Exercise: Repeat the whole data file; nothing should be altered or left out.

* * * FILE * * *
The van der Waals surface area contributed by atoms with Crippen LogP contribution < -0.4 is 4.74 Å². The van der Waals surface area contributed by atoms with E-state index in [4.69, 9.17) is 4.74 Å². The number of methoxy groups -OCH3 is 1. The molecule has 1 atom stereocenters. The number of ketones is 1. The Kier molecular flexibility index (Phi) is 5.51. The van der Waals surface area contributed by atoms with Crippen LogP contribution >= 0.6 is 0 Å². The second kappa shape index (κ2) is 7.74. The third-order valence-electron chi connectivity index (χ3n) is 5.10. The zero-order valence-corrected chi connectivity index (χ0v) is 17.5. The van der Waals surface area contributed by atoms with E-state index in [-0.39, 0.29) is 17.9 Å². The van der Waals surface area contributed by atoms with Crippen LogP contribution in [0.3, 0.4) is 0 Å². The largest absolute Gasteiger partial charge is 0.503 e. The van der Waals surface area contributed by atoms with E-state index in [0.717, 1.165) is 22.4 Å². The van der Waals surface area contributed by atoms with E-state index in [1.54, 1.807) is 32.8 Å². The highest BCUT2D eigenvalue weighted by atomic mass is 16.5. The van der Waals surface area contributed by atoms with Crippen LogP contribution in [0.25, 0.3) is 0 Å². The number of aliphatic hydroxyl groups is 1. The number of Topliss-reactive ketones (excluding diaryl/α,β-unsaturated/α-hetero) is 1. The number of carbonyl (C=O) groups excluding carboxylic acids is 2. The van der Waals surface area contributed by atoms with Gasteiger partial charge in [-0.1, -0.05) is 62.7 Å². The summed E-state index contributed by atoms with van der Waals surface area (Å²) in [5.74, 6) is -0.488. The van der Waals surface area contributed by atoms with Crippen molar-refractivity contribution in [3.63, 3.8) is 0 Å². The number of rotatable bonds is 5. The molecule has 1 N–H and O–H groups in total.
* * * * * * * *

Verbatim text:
The van der Waals surface area contributed by atoms with Crippen LogP contribution < -0.4 is 4.74 Å². The van der Waals surface area contributed by atoms with E-state index in [4.69, 9.17) is 4.74 Å². The number of methoxy groups -OCH3 is 1. The molecule has 1 atom stereocenters. The number of ketones is 1. The Kier molecular flexibility index (Phi) is 5.51. The van der Waals surface area contributed by atoms with Crippen LogP contribution >= 0.6 is 0 Å². The second kappa shape index (κ2) is 7.74. The third-order valence-electron chi connectivity index (χ3n) is 5.10. The zero-order valence-corrected chi connectivity index (χ0v) is 17.5. The van der Waals surface area contributed by atoms with E-state index in [-0.39, 0.29) is 17.9 Å². The van der Waals surface area contributed by atoms with Crippen LogP contribution in [0.3, 0.4) is 0 Å². The largest absolute Gasteiger partial charge is 0.503 e. The van der Waals surface area contributed by atoms with E-state index in [0.717, 1.165) is 22.4 Å². The van der Waals surface area contributed by atoms with E-state index in [1.54, 1.807) is 32.8 Å². The highest BCUT2D eigenvalue weighted by atomic mass is 16.5. The van der Waals surface area contributed by atoms with Crippen LogP contribution in [0.25, 0.3) is 0 Å². The number of aliphatic hydroxyl groups is 1. The number of Topliss-reactive ketones (excluding diaryl/α,β-unsaturated/α-hetero) is 1. The number of carbonyl (C=O) groups excluding carboxylic acids is 2. The van der Waals surface area contributed by atoms with Gasteiger partial charge in [-0.1, -0.05) is 62.7 Å². The summed E-state index contributed by atoms with van der Waals surface area (Å²) in [5.74, 6) is -0.488. The van der Waals surface area contributed by atoms with Crippen molar-refractivity contribution in [3.63, 3.8) is 0 Å². The number of rotatable bonds is 5. The molecule has 1 N–H and O–H groups in total.